• Use of Recordings.  Allow video evidence to be used only in internal and external investigations of misconduct, and where the police have reasonable suspicion that a recording contains evidence of a crime.  Require subject consent for public disclosure of any recording.
  • Minimization of Data Collection.  Restrict video collection to lessen potential invasions of privacy, especially for sensitive recordings that show, for example, private homes or embarrassing behavior.  Making cameras clearly visible, limiting them to uniformed officers, and notifying citizens of camera recording could help avoid interactions resulting in sensitive footage.
  • Minimization of Data Retention.  Retain data no longer than necessary and only for the purpose for which it was initially collected, with an underlying assumption that for most police encounters with the public, preserving video evidence is not needed.

Because technologies and resources will vary from jurisdiction to jurisdiction, clearly there is no universal solution for implementing body cameras in police departments  across the nation.  Policies and procedures meeting the needs of individual police forces and also the communities they serve are necessary, however, these findings provide basic considerations and an instructive comparative framework from which departments can begin to craft their own programs.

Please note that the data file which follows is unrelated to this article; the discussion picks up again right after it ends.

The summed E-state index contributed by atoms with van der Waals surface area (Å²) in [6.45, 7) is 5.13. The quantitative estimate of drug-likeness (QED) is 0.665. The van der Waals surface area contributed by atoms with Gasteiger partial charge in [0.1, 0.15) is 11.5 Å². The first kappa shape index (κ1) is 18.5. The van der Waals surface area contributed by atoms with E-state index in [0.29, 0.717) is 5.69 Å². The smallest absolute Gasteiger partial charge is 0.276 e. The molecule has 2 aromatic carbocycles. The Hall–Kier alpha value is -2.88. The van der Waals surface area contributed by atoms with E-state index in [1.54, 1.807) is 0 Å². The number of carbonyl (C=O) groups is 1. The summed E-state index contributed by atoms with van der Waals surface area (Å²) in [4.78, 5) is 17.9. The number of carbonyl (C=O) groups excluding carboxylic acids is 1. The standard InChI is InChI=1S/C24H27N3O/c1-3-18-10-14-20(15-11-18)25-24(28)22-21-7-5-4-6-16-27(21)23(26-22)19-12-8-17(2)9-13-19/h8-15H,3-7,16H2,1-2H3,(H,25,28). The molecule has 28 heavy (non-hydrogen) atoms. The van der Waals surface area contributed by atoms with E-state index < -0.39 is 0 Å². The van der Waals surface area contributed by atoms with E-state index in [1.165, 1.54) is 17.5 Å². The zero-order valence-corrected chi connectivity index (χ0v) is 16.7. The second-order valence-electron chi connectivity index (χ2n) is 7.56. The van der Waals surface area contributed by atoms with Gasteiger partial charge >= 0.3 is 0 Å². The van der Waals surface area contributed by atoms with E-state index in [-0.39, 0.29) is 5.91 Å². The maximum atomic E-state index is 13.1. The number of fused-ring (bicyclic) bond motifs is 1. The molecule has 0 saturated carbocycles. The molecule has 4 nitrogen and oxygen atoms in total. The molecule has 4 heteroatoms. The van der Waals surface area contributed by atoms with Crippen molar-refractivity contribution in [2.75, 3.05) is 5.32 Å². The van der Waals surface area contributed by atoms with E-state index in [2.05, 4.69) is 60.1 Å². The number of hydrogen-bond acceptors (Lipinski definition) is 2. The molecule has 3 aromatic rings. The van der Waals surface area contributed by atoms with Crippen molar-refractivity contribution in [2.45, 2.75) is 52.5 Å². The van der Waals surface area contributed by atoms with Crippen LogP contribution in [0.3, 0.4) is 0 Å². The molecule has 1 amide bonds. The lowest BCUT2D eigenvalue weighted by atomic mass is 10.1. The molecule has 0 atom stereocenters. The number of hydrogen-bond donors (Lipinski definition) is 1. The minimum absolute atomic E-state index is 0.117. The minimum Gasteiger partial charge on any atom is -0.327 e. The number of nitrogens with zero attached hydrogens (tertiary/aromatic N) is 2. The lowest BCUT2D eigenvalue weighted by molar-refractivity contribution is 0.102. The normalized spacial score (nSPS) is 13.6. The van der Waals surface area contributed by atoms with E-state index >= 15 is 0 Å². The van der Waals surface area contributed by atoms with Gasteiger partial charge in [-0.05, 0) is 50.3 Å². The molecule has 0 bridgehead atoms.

* The findings and conclusions summarized herein were taken in part from the following publications:  “Self-Awareness to Being Watched and Socially-Desirable Behavior:  A Field Experiment on the Effect of Body-Worn Cameras on Police Use-of-Force,” Rialto Police Chief Tony Farrar (Mar. 2013); “Police Body-Mounted Cameras:  With Right Policies in Place, a Win For All,” American Civil Liberties Union (Oct. 2013); “Enhancing Police Accountability Through an Effective On-Body Camera Program for MPD Officers,” D.C. Police Complaints Board (May 2014); “Police Officer Body-Worn Cameras:  Assessing the Evidence,” U.S. Department of Justice Office of Justice Programs Diagnostic Center (Aug. 2014); “Civil Rights, Big Data, and Our Algorithmic Future,” Robinson + Yu, (Sep. 2014); “Implementing a Body-Worn Camera Program,” U.S. Department of Justice Office of Community Oriented Policing Services (Oct. 2014).